New insights co-exist with old assumptions, though; later, when Alisha asks Aryan why he doesn't ask his father about his mother's death, and he says "I just don't want to, that's all," "she looked at him incredulously. Men were so foolish. It was becoming her mantra" (3196). And during their big reconciliation scene, when Aryan admits that he was wrong about a lot of things regarding his parents, Alisha tells him, "Men are so foolish" (Loc 3614). But the declaration is accompanied by the thought, "She wasn't one to 'there, there' someone and nor was she the type to spout nonsense such as 'life is nothing but a learning curve' even if it was" (Loc 3614). Her response isn't an explanation, but a chiding, a way to keep Aryan from taking her too much for granted. And when Alisha's friend Diya tries to use the same excuse—"You do know that you're expecting all that from a man?.... They're not exactly equipped to deal with life's vicissitudes" (Loc 3313), Alisha rejects her reasoning: "What rubbish! I've said my piece. Now it's up to him." (Loc 3313).

Gender universalizing? Or gender equity and equality? Or a messy mixture of both? The mixed messages continue throughout the novel, even through the book's final scene, a disagreement between Aryan and Alisha over whether they should sign a pre-nuptial agreement. Will Aryan use the disagreement to teach Alisha that "She's not always going to get her way," as he defensively tells his future brother-in-law on the eve of his wedding? Or will he follow Alisha's lead and compromise? The novel leaves the question tantalizingly open, the ball in Aryan's, and, perhaps the reader's, court.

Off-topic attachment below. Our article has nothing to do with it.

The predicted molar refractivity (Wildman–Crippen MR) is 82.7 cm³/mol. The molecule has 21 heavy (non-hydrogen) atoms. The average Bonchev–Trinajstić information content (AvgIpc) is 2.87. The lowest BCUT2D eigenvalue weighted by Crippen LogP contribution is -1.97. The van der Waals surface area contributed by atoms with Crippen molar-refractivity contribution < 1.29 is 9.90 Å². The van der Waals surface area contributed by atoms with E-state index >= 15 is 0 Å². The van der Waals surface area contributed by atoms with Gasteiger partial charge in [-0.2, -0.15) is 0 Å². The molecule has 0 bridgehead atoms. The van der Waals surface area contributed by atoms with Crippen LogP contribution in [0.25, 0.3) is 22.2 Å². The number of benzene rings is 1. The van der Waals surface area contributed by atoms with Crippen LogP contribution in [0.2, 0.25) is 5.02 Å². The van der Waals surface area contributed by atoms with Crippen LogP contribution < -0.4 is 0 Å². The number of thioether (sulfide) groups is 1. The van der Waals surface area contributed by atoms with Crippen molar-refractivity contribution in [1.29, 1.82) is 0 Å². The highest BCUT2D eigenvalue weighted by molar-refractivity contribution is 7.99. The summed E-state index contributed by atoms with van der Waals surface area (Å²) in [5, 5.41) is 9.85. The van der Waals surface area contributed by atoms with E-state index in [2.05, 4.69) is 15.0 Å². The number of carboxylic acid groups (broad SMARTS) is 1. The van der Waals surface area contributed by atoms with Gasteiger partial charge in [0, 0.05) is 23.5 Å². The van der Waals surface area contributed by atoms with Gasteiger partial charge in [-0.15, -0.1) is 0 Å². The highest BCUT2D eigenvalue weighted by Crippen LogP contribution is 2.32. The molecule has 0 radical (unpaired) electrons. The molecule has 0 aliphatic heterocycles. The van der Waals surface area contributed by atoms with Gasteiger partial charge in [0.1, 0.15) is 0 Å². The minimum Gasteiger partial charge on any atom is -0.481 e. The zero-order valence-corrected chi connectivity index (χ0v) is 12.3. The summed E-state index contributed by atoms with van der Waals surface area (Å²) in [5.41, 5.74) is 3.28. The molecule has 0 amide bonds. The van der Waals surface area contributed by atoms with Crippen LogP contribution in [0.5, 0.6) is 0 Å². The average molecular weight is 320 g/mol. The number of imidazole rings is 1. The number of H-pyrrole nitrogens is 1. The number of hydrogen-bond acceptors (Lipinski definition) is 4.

Photo credits:
Scrabble feminism: Feminspire
Treehouse: Asia Travel
Woman holding "Equal?" sign: Asia Development Dialogue





Falguni Kothari,
It's Your Move, Wordfreak!
Rupa Publications, 2012

2 comments:

  1. I think how palatable such gendered comments are have to do with whether they're constructs the characters are aware of and struggling with or something the narrative endorses. Whether something is the latter is often hard to determine and somewhat inherently subjective, but I don't have an inherent objection to the former. In fact, if it didn't exist in a romance set in the real world (as opposed to sci fi and fantasy), I'd wonder how realistic it was. Those books that question gendered norms need to mention them.

    Also, I'll have to look around for that book. It sounds vaguely familiar; did Dear Author review it when it came out?

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    1. Thanks, lawless, for getting to the heart of the matter--the difference between whether the narrative endorses the comments vs. the characters struggling with them. I think this is just what is going on in Kothari's book.